There’s some­thing about mar­garet...

Aus­tralian re­nais­sance woman and poly­math MAR­GARET ZHANG tells KIM BUI KOLLAR about the nu­mer­ous hats she wears – in­clud­ing her lat­est turn as a film di­rec­tor

#Legend - - ICON -

IT’S EARLY DE­CEM­BER and Mar­garet Zhang has flown into

Hong Kong for the Fash­ion Asia con­fer­ence. I haven’t seen her since Fash­ion Week and there’s only a small win­dow of three days to try to co­or­di­nate a time with her in between all the mix­ers, gath­er­ings and pro­fes­sional obli­ga­tions. We fi­nally find a time that works – on her last night.

Zhang’s as­sis­tant emails me to let me know that she’ll be 15 min­utes late. But when I roll up, she’s al­ready there, clad in a shear­ling biker jacket, her short blond hair tied into a pony­tail with a vel­vet rib­bon. It’s been a long day for both of us; I or­der a glass of wine, but she de­clines a bev­er­age be­cause she’s al­ready had a lot of tea be­fore our meet­ing.

Most of the world was in­tro­duced to Zhang as a blog­ger. She launched her web­site, Shine by Three, when she was 16 af­ter the re­al­i­sa­tion that she wasn’t go­ing to be able to pur­sue a ca­reer in bal­let. Since then, she’s grad­u­ated from law school, signed with a tal­ent agency, be­come a cre­ative di­rec­tor and a pro­fes­sional fash­ion pho­tog­ra­pher, started an agency that helps with dig­i­tal strat­egy and writ­ing for com­pa­nies and or­gan­i­sa­tions, and been on Forbes Asia’s

30 Un­der 30 List and the BoF 500 List. Amid all this, she also moved to New York. And she’s still only 24 years old.

If it feels like the above was ut­tered in one breath, that’s how it feels to me as Zhang non­cha­lantly runs through the list. Mind you, I come from old-world cul­ture, where we work at one thing, with the hopes of do­ing this one thing well. Gulp. I put my wine glass down, feel­ing slightly like an un­der­achiever.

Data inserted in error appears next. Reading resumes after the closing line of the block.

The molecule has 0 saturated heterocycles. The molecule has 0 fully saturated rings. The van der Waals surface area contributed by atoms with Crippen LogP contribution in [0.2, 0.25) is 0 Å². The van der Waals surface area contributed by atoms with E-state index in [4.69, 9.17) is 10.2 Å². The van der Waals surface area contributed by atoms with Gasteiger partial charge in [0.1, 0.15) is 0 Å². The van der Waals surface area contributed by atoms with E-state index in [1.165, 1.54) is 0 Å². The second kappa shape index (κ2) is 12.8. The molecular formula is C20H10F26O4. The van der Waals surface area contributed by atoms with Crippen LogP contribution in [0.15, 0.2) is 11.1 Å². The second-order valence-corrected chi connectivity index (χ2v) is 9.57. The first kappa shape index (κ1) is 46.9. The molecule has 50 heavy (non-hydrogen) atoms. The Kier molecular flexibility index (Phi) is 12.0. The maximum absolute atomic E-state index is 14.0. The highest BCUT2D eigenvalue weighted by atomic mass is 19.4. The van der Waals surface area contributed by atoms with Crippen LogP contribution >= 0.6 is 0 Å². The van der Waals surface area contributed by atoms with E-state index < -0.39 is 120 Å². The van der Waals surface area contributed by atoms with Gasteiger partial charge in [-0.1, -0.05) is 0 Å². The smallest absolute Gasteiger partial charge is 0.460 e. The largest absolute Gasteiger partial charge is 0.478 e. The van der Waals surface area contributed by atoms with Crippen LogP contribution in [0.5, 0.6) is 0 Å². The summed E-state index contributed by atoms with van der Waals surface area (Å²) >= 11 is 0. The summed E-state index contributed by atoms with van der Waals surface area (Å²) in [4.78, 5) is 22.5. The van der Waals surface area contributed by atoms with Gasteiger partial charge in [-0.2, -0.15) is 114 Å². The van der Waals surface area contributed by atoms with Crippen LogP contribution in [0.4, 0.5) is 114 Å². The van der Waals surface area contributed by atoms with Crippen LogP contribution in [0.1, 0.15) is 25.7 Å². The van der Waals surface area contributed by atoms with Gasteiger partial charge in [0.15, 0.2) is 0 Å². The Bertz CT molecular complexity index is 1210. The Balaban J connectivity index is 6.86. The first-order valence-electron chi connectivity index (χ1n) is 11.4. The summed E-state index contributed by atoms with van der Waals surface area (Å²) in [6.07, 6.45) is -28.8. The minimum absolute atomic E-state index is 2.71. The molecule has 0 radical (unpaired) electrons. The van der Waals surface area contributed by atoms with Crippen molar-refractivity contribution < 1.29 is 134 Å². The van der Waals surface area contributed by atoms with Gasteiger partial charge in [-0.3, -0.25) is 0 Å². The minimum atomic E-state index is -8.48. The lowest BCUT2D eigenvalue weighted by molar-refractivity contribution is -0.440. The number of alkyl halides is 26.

Film-maker is the new­est ad­di­tion to the un­end­ing list of Zhang’s ap­pel­la­tions and ac­co­lades. There’s No Space Left in C# Mi­nor is a 15-minute film that pre­miered in Syd­ney on Novem­ber 9, 2017 and marks her di­rec­to­rial de­but. Though she’s made fash­ion films for brands and her­self, this was a first in terms of some­thing that’s not about sell­ing prod­uct. This one is per­sonal, on her terms, about a topic with which she has a deep con­nec­tion.

With­out re­veal­ing too much, the film is cen­tred on Chopin’s Fan­taisie-Im­promptu in C# Mi­nor, Op. 66 and Zhang’s re­la­tion­ship with music through the var­i­ous stages of her life so far. Zhang is a clas­si­cally trained pi­anist and has been study­ing since she was a child. I went in with­out ex­pec­ta­tions and found it to be cre­ative, visual and very in­ti­mate, which may seem ironic for some­body who has made a liv­ing around shar­ing so many things pub­licly.

“I am an in­tro­vert, but a trained ex­tro­vert,” she tells me. To me, it seems that it’s re­ally im­por­tant to Zhang that she isn’t seen as a typ­i­cal fash­ion in­flu­encer that’s pho­to­genic and shares her daily out­fits, meals and trav­els. She’s smart. She’s cre­ative. She’s driven to be pro­duc­tive. When you’re a cre­ative per­son, this means cre­at­ing as much as you are driven to do – to feed the soul and keep the mind alive.

In the an­i­mated con­ver­sa­tion we have, she re­veals how much she’s learned along the way, how much she still has to learn and how to­tally de­pen­dent she has to be on a team of tech­ni­cal spe­cial­ists – and for some­body who works by her­self, this seems pretty in­ef­fi­cient. She talks about classical music and how it has been por­trayed in the past. We speak about how ro­man­tic Chopin is, and how she wants classical music to be in­clu­sive and viewed with a dif­fer­ent per­spec­tive.

She tells me a funny story about how she was seated near a sea­soned di­rec­tor of photography on a plane. The long flight al­lowed both of them to dis­cuss the projects they were work­ing on – his be­ing a TV show, which Zhang looked up af­ter they landed. Re­al­is­ing what an im­mense fig­ure he was, she was even­tu­ally able to track down a phone num­ber for an of­fice where she could leave him a mes­sage. Months later, he wrapped the show and emailed her back. One thing’s clear: Zhang is not short of de­ter­mi­na­tion.

I leave our con­ver­sa­tion feel­ing en­er­gised. It’s easy to put peo­ple in a par­tic­u­lar cat­e­gory and see them in a lim­ited way. But why do we only have to do one thing? Zhang re­minds me of an artist in that way, where ev­ery­thing she does in­forms ev­ery­thing else. But it’s her smarts and her fear­less­ness that won’t stop her from achiev­ing what­ever she wants to do.

We make plans to catch up in New York dur­ing Fash­ion Week. There’s this dumpling restau­rant in the West Vil­lage, where she lives, that she wants to take me to. “Ang Lee goes there all the time,” she ex­claims. “Of course, I to­tally nerd out.”

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